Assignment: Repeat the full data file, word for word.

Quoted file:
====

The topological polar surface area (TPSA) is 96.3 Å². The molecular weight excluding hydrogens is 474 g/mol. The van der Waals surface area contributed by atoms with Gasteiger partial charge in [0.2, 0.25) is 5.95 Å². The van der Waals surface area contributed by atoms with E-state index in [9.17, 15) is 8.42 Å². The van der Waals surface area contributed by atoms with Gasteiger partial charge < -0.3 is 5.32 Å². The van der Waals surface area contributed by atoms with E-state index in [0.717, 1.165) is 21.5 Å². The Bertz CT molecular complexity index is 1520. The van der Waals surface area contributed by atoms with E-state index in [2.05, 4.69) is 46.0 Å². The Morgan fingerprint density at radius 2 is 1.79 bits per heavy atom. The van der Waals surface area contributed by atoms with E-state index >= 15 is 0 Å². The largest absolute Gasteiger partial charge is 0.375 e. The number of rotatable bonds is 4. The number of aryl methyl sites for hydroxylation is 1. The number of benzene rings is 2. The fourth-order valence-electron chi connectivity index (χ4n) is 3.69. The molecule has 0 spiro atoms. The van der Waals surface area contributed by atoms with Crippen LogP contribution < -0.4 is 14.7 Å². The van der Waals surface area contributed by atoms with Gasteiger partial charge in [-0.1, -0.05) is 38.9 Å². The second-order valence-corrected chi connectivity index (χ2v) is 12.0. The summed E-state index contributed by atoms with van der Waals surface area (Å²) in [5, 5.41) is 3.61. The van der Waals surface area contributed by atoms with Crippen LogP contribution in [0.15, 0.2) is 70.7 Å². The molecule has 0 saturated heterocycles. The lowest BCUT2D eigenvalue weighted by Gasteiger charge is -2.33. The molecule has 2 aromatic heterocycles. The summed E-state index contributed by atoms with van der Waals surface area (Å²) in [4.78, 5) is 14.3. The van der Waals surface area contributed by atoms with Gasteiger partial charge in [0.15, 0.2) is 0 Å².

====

The topological polar surface area (TPSA) is 96.3 Å². The molecular weight excluding hydrogens is 474 g/mol. The van der Waals surface area contributed by atoms with Gasteiger partial charge in [0.2, 0.25) is 5.95 Å². The van der Waals surface area contributed by atoms with E-state index in [9.17, 15) is 8.42 Å². The van der Waals surface area contributed by atoms with Gasteiger partial charge < -0.3 is 5.32 Å². The van der Waals surface area contributed by atoms with E-state index in [0.717, 1.165) is 21.5 Å². The Bertz CT molecular complexity index is 1520. The van der Waals surface area contributed by atoms with E-state index in [2.05, 4.69) is 46.0 Å². The Morgan fingerprint density at radius 2 is 1.79 bits per heavy atom. The van der Waals surface area contributed by atoms with E-state index >= 15 is 0 Å². The largest absolute Gasteiger partial charge is 0.375 e. The number of rotatable bonds is 4. The number of aryl methyl sites for hydroxylation is 1. The number of benzene rings is 2. The fourth-order valence-electron chi connectivity index (χ4n) is 3.69. The molecule has 0 spiro atoms. The van der Waals surface area contributed by atoms with Crippen LogP contribution < -0.4 is 14.7 Å². The van der Waals surface area contributed by atoms with Gasteiger partial charge in [-0.1, -0.05) is 38.9 Å². The second-order valence-corrected chi connectivity index (χ2v) is 12.0. The summed E-state index contributed by atoms with van der Waals surface area (Å²) in [5, 5.41) is 3.61. The van der Waals surface area contributed by atoms with Crippen LogP contribution in [0.15, 0.2) is 70.7 Å². The molecule has 0 saturated heterocycles. The lowest BCUT2D eigenvalue weighted by Gasteiger charge is -2.33. The molecule has 2 aromatic heterocycles. The summed E-state index contributed by atoms with van der Waals surface area (Å²) in [4.78, 5) is 14.3. The van der Waals surface area contributed by atoms with Gasteiger partial charge in [0.15, 0.2) is 0 Å².